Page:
The true meaning of the passage can be found only by considering it in the light of its context (Hebrews 5:11 through Hebrews 6:9), as well as in the light of the entire epistle and its relationship to the other epistles of the New Testament Scripture. “The first principles of the oracles of God” (Hebrews 5:12) are synonymous with “the principles of the doctrine of Christ” (Hebrews 6:1). These principles or rudiments were the foundations of Judaism. These Hebrews should have known that all of their religion was typical and emblematic of a Reality which was yet to come, but they didn’t, and the Apostle said that they needed a teacher to instruct them in these things which concerned infanthood. Being instructed concerning these things in this epistle, they are told to leave behind (same word translated “forgive, send away, neglect”, etc.) these first principles and to go on to perfection (or to maturity; the same word translated “full age” in Hebrews 5:14). Judaism was the kindergarten, but Christ was and is the University for those of full age. If a university graduate should go back to kindergarten, he would by that act be making void all that he had acquired in college; and just so for one to return to religion after being enlightened concerning the crucified and resurrected Christ, was to make Christ of none effect. The kindergarten had its place once, but there, is no place for it now that Christ has come. These Hebrews had now come to a place of crisis. The book of Hebrews makes it to be another and a greater Kadesh-barnea (Hebrews 3:7 to 19). They had to choose whether they would go on with Christ or go back to their religion. The former involved going forth unto Jesus outside the camp, bearing His reproach (Hebrews 13:13), the leaving behind of the ceremonies and ordinances of their religion, and the desertion of their magnificent temple; the latter resulted in crucifying afresh the Son of God, putting Him to an open shame. Those who fell in the latter class were like the land which drank in rain from heaven but brought forth thorns and thistles, being rejected and nigh to cursing.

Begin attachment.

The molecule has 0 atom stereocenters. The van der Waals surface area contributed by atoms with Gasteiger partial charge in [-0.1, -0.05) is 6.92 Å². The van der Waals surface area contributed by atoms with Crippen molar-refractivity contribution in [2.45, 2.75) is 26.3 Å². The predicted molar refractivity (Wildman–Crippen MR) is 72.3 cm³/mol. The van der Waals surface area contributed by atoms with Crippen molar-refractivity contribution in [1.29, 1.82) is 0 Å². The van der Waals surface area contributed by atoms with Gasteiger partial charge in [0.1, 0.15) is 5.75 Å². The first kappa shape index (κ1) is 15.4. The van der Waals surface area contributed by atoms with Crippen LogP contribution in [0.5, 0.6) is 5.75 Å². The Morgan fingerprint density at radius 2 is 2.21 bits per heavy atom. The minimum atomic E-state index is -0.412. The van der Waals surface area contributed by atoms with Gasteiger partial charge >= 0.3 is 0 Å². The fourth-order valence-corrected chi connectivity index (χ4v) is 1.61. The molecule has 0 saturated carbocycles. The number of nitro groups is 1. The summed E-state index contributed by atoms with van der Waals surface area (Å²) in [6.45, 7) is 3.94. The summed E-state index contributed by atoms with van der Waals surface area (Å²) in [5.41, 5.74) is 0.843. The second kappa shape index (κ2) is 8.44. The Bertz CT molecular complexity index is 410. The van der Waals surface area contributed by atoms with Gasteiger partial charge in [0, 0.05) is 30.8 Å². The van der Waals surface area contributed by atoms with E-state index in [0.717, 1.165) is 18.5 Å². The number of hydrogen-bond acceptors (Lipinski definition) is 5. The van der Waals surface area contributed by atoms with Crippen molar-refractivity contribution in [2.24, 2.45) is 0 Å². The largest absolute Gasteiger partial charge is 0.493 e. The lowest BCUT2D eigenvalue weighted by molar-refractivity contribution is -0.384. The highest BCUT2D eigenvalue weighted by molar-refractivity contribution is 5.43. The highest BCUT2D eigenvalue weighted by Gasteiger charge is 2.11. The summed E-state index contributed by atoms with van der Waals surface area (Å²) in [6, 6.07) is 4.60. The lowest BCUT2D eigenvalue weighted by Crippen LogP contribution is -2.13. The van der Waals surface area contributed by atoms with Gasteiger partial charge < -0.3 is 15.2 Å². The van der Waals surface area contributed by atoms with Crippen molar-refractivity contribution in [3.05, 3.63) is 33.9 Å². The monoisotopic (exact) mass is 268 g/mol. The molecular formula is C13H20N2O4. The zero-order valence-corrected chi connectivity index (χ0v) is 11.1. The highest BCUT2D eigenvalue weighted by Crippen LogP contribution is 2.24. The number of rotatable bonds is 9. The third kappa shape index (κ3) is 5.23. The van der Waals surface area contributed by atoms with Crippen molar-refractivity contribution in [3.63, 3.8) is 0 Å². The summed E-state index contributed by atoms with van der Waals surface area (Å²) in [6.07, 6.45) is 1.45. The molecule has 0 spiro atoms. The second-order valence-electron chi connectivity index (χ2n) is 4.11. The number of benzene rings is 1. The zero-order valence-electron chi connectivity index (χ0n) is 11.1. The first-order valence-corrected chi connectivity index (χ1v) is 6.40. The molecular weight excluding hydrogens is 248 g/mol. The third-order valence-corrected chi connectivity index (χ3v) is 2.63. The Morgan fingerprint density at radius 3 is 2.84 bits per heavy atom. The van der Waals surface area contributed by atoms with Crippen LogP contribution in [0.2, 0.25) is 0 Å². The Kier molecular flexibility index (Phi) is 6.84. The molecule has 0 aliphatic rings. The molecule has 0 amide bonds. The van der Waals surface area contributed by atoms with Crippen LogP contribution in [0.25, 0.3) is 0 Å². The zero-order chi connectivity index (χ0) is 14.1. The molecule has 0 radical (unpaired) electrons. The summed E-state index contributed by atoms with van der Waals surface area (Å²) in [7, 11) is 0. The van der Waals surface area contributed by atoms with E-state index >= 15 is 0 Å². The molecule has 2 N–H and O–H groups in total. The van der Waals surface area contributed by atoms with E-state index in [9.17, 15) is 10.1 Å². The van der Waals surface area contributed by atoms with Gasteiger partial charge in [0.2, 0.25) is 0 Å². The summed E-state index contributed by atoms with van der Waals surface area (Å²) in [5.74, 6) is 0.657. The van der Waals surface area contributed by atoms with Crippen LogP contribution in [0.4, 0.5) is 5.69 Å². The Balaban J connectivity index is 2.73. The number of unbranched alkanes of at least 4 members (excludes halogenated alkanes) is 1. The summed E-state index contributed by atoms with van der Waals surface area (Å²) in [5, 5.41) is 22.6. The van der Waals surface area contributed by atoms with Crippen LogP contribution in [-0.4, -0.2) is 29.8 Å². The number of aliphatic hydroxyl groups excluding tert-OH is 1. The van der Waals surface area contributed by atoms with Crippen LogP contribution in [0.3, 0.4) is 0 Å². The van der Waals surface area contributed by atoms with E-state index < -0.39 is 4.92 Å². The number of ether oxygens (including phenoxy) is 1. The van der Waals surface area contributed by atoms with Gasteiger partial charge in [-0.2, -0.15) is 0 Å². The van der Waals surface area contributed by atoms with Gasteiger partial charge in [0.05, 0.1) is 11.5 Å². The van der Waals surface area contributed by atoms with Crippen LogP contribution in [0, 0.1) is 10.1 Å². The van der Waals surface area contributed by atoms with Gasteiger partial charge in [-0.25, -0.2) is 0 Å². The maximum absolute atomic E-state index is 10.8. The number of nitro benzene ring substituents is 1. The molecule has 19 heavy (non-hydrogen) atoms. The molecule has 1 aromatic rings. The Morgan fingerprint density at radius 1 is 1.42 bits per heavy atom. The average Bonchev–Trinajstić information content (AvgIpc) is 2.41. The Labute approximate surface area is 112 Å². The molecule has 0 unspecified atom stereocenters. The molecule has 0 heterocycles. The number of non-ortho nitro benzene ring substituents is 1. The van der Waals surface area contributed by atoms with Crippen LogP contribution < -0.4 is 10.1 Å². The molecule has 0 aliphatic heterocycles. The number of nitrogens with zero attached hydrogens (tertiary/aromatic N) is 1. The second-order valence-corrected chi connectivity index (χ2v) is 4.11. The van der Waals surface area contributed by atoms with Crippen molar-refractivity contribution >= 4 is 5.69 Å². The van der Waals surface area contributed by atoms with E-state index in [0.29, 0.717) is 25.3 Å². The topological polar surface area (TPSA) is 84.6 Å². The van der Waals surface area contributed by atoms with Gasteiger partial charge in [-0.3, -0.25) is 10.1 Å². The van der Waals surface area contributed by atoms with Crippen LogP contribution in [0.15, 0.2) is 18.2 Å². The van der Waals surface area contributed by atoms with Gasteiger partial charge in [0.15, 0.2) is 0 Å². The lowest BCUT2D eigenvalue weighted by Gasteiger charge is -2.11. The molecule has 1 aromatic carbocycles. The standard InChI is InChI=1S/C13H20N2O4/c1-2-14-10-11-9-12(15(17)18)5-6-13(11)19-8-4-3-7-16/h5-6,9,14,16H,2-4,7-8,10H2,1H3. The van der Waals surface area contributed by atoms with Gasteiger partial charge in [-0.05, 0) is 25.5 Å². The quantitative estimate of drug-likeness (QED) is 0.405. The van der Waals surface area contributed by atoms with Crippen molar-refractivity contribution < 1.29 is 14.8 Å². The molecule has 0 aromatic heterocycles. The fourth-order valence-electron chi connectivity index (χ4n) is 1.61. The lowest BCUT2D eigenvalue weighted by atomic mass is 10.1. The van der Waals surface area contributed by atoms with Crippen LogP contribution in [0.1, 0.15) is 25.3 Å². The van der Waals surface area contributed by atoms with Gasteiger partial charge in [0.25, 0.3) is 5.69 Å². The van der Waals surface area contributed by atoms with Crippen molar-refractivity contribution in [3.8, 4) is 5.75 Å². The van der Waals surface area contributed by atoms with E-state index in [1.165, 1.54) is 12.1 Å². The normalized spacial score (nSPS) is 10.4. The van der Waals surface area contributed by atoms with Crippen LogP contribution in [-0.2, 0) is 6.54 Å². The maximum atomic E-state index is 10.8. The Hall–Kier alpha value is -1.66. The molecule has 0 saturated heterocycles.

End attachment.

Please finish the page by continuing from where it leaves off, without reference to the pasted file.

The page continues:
Considered in the light of the entire New Testament Scripture it is interesting to notice that Hebrews 6:4 and 5 refers to the Pentecostal experience. The whole nation was enlightened and made to taste of the heavenly gift, as Israel of old tasted of the good fruit of the land which the spies brought back (Numbers 13:25 to 27), they were made partakers of Holy Spirit (the name so used without the definite article usually refers to powerful manifestation of the Person of the Spirit, but not to the Spirit Himself), and they tasted of the powers of the age to come. It is noteworthy here to understand that the miracles of the Pentecostal era were manifestations of the powers of the age to come (i.e., the Millennium), and not a means of establishing the Body of Christ in the world, as is so often taught. To reject this testimony of the Holy Spirit was to sin against the Holy Spirit. They had sinned against the Son of Man in crucifying Him, but that had been forgiven them (Luke 23:34). Now they were sinning against the Holy Spirit, and in so doing they were re-crucifying the Son of God, and there was no forgiveness possible for that sin (Luke 12:10); for in that sin they had rejected the once for all sacrifice for sins which Christ had made, and there remained no more a sacrifice for sins (Hebrews 10:28). There is only one sin that the death of Christ cannot cover, and that is the sin of re-crucifying Him, and thus making void the once for all sacrifice for sins. The nation of Israel committed this sin all during the period of the book of Acts, and forty years after Pentecost God destroyed their city, their temple and their religion.

The Apostle Paul is proof that one may commit the unpardonable sin, and yet be pardoned. His own testimony concerning himself was: “Who was before a blasphemer, and a persecutor, and injurious” (I Timothy 1:13). It was the Holy Spirit who was witnessing to the resurrection of Christ in the Acts period, and Saul was blaspheming against the Holy Spirit. This constituted the unpardonable sin, and the re-crucifying of the Son of God. But God’s grace found this blaspheming Saul, the chief of sinners (I Timothy 1:14, 15), and not only saved him, but made him the greatest apostle and exponent of the grace of God that the world has ever known. Paul’s experience does not contradict the fact of an unpardonable sin, but shows that sin to be that of continuing to crucify afresh the Son of God, and the while one is doing that it is impossible to renew him to repentance. Saul ceased and was saved. Likewise, it is impossible today for sinners to be saved the while they reject the Son of God, but if they cease they may be saved.